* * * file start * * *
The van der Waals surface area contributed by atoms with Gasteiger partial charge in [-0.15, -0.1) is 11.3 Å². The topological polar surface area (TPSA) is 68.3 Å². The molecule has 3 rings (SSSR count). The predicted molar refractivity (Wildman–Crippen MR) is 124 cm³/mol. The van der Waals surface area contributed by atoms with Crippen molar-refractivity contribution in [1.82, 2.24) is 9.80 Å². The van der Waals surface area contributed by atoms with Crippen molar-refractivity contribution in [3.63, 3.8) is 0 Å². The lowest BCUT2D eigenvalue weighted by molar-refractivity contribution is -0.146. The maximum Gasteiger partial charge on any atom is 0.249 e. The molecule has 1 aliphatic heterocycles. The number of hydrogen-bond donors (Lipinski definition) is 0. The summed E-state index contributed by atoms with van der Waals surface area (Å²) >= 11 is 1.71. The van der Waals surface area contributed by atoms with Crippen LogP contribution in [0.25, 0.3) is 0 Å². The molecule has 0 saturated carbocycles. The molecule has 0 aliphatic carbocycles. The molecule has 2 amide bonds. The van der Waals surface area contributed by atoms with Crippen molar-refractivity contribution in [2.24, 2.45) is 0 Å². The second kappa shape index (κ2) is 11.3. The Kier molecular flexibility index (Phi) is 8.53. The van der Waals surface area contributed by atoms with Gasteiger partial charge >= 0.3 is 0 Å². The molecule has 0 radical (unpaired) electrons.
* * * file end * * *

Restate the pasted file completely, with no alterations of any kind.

The van der Waals surface area contributed by atoms with Gasteiger partial charge in [-0.15, -0.1) is 11.3 Å². The topological polar surface area (TPSA) is 68.3 Å². The molecule has 3 rings (SSSR count). The predicted molar refractivity (Wildman–Crippen MR) is 124 cm³/mol. The van der Waals surface area contributed by atoms with Crippen molar-refractivity contribution in [1.82, 2.24) is 9.80 Å². The van der Waals surface area contributed by atoms with Crippen molar-refractivity contribution in [3.63, 3.8) is 0 Å². The lowest BCUT2D eigenvalue weighted by molar-refractivity contribution is -0.146. The maximum Gasteiger partial charge on any atom is 0.249 e. The molecule has 1 aliphatic heterocycles. The number of hydrogen-bond donors (Lipinski definition) is 0. The summed E-state index contributed by atoms with van der Waals surface area (Å²) >= 11 is 1.71. The van der Waals surface area contributed by atoms with Crippen LogP contribution in [0.25, 0.3) is 0 Å². The molecule has 0 saturated carbocycles. The molecule has 0 aliphatic carbocycles. The molecule has 2 amide bonds. The van der Waals surface area contributed by atoms with Crippen molar-refractivity contribution in [2.24, 2.45) is 0 Å². The second kappa shape index (κ2) is 11.3. The Kier molecular flexibility index (Phi) is 8.53. The van der Waals surface area contributed by atoms with Gasteiger partial charge >= 0.3 is 0 Å². The molecule has 0 radical (unpaired) electrons.